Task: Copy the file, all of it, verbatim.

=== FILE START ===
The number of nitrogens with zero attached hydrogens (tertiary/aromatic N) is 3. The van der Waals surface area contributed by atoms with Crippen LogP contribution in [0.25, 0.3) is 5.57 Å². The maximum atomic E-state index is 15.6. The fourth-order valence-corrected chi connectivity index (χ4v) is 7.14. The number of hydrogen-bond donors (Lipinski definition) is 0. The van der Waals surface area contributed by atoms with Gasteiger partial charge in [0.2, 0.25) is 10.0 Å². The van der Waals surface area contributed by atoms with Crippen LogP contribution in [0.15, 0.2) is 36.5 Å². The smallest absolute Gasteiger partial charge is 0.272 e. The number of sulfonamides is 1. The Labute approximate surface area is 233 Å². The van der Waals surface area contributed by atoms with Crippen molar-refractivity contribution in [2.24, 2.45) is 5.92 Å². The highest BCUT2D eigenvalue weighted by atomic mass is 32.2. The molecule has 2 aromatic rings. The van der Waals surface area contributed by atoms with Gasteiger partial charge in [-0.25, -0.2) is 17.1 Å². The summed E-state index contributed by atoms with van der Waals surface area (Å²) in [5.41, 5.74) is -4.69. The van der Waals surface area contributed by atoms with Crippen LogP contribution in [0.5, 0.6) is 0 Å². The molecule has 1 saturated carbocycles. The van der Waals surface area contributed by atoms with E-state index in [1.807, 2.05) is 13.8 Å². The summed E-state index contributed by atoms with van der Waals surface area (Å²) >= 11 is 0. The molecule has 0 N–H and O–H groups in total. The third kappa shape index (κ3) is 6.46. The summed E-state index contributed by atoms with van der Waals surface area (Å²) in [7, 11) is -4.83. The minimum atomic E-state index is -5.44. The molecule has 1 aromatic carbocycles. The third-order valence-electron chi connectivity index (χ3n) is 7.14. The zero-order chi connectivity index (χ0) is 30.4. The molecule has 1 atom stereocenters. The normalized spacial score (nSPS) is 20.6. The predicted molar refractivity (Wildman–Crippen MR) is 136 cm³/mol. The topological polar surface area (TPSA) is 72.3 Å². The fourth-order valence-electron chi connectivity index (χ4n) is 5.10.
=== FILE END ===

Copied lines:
The number of nitrogens with zero attached hydrogens (tertiary/aromatic N) is 3. The van der Waals surface area contributed by atoms with Crippen LogP contribution in [0.25, 0.3) is 5.57 Å². The maximum atomic E-state index is 15.6. The fourth-order valence-corrected chi connectivity index (χ4v) is 7.14. The number of hydrogen-bond donors (Lipinski definition) is 0. The van der Waals surface area contributed by atoms with Gasteiger partial charge in [0.2, 0.25) is 10.0 Å². The van der Waals surface area contributed by atoms with Crippen LogP contribution in [0.15, 0.2) is 36.5 Å². The smallest absolute Gasteiger partial charge is 0.272 e. The number of sulfonamides is 1. The Labute approximate surface area is 233 Å². The van der Waals surface area contributed by atoms with Crippen molar-refractivity contribution in [2.24, 2.45) is 5.92 Å². The highest BCUT2D eigenvalue weighted by atomic mass is 32.2. The molecule has 2 aromatic rings. The van der Waals surface area contributed by atoms with Gasteiger partial charge in [-0.25, -0.2) is 17.1 Å². The summed E-state index contributed by atoms with van der Waals surface area (Å²) in [5.41, 5.74) is -4.69. The van der Waals surface area contributed by atoms with Crippen LogP contribution in [0.5, 0.6) is 0 Å². The molecule has 1 saturated carbocycles. The van der Waals surface area contributed by atoms with E-state index in [1.807, 2.05) is 13.8 Å². The summed E-state index contributed by atoms with van der Waals surface area (Å²) >= 11 is 0. The molecule has 0 N–H and O–H groups in total. The third kappa shape index (κ3) is 6.46. The summed E-state index contributed by atoms with van der Waals surface area (Å²) in [7, 11) is -4.83. The minimum atomic E-state index is -5.44. The molecule has 1 aromatic carbocycles. The third-order valence-electron chi connectivity index (χ3n) is 7.14. The zero-order chi connectivity index (χ0) is 30.4. The molecule has 1 atom stereocenters. The normalized spacial score (nSPS) is 20.6. The predicted molar refractivity (Wildman–Crippen MR) is 136 cm³/mol. The topological polar surface area (TPSA) is 72.3 Å². The fourth-order valence-electron chi connectivity index (χ4n) is 5.10.